Google TV: Will consumers want it?
Google TV: Will consumers want it?

The Internet is abuzz, Google TV is coming. Remember Web TV? It was supposed to transform our living rooms into an entertainment and web-surfing paradise. In a way, that’s exactly what’s happened. But not as originally planned.

Instead, I’d score the battle in favor of the video game systems—XBOX360, PS3, Wii—when it comes to living room supremacy. With a PS3, for example, you can already surf the web, download games, stream movies. An optional keyboard can turn the rig into the ultimate living room PC.

So why is Google making a push into this market?

Well, that part is thankfully easy: money.

If more people watch more stuff in the living room with kids, parents, babies all gathering around, then that’s where the Ads will go. And where the Ads go, the money goes.

Therefore, Google, being an absolute ad juggernaut thanks to uber-successful AdWords, must go there. It’s similar to their push into mobile with Android. Ads are also going mobile. Again, that’s where the eyeballs are.

The not so easy part is all about the execution.

How will Google do it?

So far score points for smarts. They will not go it alone. Google will partner with heayweights Intel and Sony.

Good: It will run a version of Android, which has proven mighty successful in the smartphone space.

Bad: It will run on Intel’s slow Atom processor. Ideal for netbooks, but as a multimedia hub?

Been there, done that

Welcome to a crowded market. Cisco, Microsoft, Apple, TiVo, and others, including Sony (with PS3) have been playing in this sandbox, with limited success, for years.

Google has shown it’s willing to take risks and make mistakes. Take, for instance, the rocky launch of the Google Nexus One which has not exactly been a champion of sales. However, like Microsoft and Apple (even Oracle for that matter) in the 1980s, and early 90s, successful tech companies have a history of trying new ideas, and then re-loading when things go awry or quickly latching onto those that take hold.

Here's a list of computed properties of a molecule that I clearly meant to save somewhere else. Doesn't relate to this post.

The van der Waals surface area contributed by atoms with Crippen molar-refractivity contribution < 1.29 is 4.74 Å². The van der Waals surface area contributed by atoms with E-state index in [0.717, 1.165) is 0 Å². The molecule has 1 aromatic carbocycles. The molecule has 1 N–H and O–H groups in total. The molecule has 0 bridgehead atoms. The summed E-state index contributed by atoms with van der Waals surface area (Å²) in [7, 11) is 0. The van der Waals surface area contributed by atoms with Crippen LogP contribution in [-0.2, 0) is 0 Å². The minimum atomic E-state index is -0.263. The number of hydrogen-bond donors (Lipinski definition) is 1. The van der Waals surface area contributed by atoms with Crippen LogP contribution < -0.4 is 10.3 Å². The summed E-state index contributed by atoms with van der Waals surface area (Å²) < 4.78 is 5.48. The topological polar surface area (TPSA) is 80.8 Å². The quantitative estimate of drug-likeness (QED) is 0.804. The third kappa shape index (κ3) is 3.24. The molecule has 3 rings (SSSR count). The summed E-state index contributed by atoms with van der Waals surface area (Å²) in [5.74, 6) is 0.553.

Most of the details are hush-hush with tiny, well-calculated leaks making their way to the press. According to reports it’s been in the works for months. No announcements including release dates have been made, at least not to my knowledge.


The first generation Google TV will be rough and not sell well, except to early adopters. However, like their mobile strategy (try, try again!), the follow-up products will do better, and pave inroads for Google into the living room. Two caveats: partnering is a must; content is still King.

One last question

When will it be available in 3-D?

Clinton shoots videos for Stark Insider. San Francisco Bay Area arts, Ingmar Bergman and French New Wave, and chasing the perfect home espresso shot 25 seconds at a time (and failing). Peloton: ClintTheMint. Camera: Video Gear